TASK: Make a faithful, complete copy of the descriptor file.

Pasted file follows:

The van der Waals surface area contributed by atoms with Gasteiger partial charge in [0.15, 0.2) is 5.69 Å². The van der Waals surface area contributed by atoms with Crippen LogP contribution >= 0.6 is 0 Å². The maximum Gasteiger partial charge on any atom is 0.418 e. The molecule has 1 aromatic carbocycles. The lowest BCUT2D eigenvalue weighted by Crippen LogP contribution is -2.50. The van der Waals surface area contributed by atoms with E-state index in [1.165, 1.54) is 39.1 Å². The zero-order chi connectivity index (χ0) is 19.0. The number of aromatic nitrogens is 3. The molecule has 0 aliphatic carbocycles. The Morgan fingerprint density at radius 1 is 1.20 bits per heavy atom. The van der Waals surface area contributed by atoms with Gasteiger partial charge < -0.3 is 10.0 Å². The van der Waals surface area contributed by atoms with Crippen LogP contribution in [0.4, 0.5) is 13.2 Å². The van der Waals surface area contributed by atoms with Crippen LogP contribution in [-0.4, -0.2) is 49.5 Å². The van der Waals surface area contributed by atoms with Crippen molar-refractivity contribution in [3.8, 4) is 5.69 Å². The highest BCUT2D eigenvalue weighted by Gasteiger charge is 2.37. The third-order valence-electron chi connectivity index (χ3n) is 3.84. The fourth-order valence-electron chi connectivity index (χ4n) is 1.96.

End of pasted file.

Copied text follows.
The van der Waals surface area contributed by atoms with Gasteiger partial charge in [0.15, 0.2) is 5.69 Å². The van der Waals surface area contributed by atoms with Crippen LogP contribution >= 0.6 is 0 Å². The maximum Gasteiger partial charge on any atom is 0.418 e. The molecule has 1 aromatic carbocycles. The lowest BCUT2D eigenvalue weighted by Crippen LogP contribution is -2.50. The van der Waals surface area contributed by atoms with E-state index in [1.165, 1.54) is 39.1 Å². The zero-order chi connectivity index (χ0) is 19.0. The number of aromatic nitrogens is 3. The molecule has 0 aliphatic carbocycles. The Morgan fingerprint density at radius 1 is 1.20 bits per heavy atom. The van der Waals surface area contributed by atoms with Gasteiger partial charge < -0.3 is 10.0 Å². The van der Waals surface area contributed by atoms with Crippen LogP contribution in [0.4, 0.5) is 13.2 Å². The van der Waals surface area contributed by atoms with Crippen LogP contribution in [-0.4, -0.2) is 49.5 Å². The van der Waals surface area contributed by atoms with Crippen molar-refractivity contribution in [3.8, 4) is 5.69 Å². The highest BCUT2D eigenvalue weighted by Gasteiger charge is 2.37. The third-order valence-electron chi connectivity index (χ3n) is 3.84. The fourth-order valence-electron chi connectivity index (χ4n) is 1.96.